Endometrial cancer is a disease in which malignant (cancer) cells form in the tissues of the endometrium. Cancer of the endometrium is different from cancer of the muscle of the uterus, which is called sarcoma of the uterus.
Taking tamoxifen for breast cancer or taking estrogen alone (without progesterone) can affect the risk of developing endometrial cancer. Possible signs of endometrial cancer include unusual vaginal discharge or pain in the pelvis.
The prognosis and treatment options depend on the stage of the cancer (whether it is in the endometrium only, involves the whole uterus, or has spread to other places in the body); how the cancer cells look under a microscope; and whether the cancer cells are affected by progesterone.
Our patients with endometrial cancer are treated at the Moores Gynecologic Cancer Unit. See the Gynecologic Cancer Unit for more information.
You can also review the tabs at top of this page for information on endometrial cancer symptoms and risks, diagnosis, and treatment.
The main cause of most endometrial cancer is an imbalance between the hormone estrogen compared to the body's progesterone level. Progesterone is responsible for the process of menstrual bleeding, which thins the lining of the uterus (endometrium) each month. When there is too much estrogen in the body, progesterone can't do its job and the the endometrium gets thicker. Over time, the endometrial cells can become cancerous.
Risk factors may include:
- Estrogen-only replacement therapy (taking estrogen in combination with the hormone progesterone does not appear to increase the risk of endometrial cancer)
- Taking tamoxifen to treat or prevent breast cancer. If you're taking or have taken tamoxifen, be sure to see your physician for an annual pelvic exam and report any unusual vaginal bleeding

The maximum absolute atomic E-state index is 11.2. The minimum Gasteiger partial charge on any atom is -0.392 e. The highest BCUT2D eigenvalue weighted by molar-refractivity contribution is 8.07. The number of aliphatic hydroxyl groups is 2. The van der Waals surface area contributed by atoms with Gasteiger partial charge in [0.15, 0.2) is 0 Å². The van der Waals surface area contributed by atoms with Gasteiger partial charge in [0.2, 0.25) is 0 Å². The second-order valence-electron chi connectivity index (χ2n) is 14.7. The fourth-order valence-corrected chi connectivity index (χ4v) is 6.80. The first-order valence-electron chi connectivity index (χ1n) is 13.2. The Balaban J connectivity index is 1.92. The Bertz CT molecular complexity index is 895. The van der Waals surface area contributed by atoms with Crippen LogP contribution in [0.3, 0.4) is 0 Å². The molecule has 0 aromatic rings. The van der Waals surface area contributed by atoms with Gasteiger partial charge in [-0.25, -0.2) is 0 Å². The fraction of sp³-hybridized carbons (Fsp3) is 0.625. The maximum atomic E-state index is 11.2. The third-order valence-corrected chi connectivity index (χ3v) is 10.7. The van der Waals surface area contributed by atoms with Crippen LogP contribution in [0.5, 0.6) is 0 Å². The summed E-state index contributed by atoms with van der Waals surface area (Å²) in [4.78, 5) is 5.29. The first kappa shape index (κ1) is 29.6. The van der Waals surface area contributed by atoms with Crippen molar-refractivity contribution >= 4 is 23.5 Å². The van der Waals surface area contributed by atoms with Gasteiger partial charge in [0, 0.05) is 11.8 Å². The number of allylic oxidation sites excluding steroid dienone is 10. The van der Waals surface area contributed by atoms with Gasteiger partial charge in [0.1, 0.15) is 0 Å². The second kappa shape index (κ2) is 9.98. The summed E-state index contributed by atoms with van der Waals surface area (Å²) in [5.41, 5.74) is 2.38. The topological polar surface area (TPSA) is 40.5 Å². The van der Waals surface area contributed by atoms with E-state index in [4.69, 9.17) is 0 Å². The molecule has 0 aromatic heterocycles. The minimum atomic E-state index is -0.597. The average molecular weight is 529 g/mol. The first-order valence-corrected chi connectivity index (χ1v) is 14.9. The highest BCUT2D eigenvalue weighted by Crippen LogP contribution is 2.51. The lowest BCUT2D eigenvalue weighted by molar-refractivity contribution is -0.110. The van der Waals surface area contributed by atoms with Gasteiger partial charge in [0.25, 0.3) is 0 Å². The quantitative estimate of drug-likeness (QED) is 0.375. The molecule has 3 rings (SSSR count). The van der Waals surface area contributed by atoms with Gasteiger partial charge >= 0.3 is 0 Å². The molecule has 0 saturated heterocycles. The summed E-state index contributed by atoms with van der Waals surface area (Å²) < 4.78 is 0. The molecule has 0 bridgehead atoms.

- Infertility or never giving birth
- Starting menstruation early (usually before age 12) which exposes your endometrium to more estrogen over time
- Starting menopause after age 50
- A high-fat diet
- The presence of ovarian tumors such as granulosa-theca cell tumors that make estrogen, or polycystic ovarian disease
- The gene for hereditary non-polyposis colon cancer (HNPCC)
- Personal history of ovarian or breast cancer, which share some of the same risk factors with endometrial cancer
The most common symptom of endometrial cancer is unexpected vaginal bleeding after menopause. For this reason, many cases of endometrial cancer are found early because post-menopausal women will usually see their doctor if they have vaginal bleeding or other discharge. Be sure to let your physician know if this occurs.
These additional early symptoms might also be noticed:
- Pain when urinating or during sexual intercourse
- Pelvic area pain or a mass
- Unexplained weight loss
If endometrial cancer is suspected, your doctor will perform a pelvic exam and may perform a Pap test, although the latter, which obtains cells from the cervix, will generally not reveal endometrial cancer. To confirm a diagnosis of endometrial cancer, an endometrial biopsy will be performed, which will allow a pathologist to examine a small sample of your endometrium under a microscope. The sample tissue is obtained through a thin flexible tube inserted into the uterus through the cervix.
Your doctor may also recommend some of the following tests:
- Blood tests
- Chest X-ray
- Transvaginal ultrasound, in which the ultrasound wand is inserted into the vagina. The wand emits and receives sound waves that are translated into images that can be analyzed by a radiologist or your physician. Abnormal thickening of the endometrium may be an indication of endometrial cancer.
- Dilation & Curettage (D&C), an outpatient procedure where the cervix is enlarged (dilated) and tissue is scraped from inside the uterus. This procedure is sometimes used when not enough tissue to confirm a diagnosis was obtained through the biopsy.
- Intravenous pyelogram (IVP) may done when it appears the cancer may have spread around the ureters, the tubes that connect the kidneys to the bladder. This test uses X-rays with a contrasting dye to show the internal organs. However, a CT scan will often provide the same information.
- Imaging studies such as Magnetic Resonance Imaging (MRI), Computed Tomography (CT) scan, or Positron Emission Tomography (PET) scan.
Your doctors will determine the “grade” of your cancer, which is how it looks under the microscope. If 95% or more looks like glands of normal endometrial tissue, it is called grade 1. Grade 2 tumors have between 6% and 50% normal-looking gland formations. Cancers with fewer than 50% are grade 3.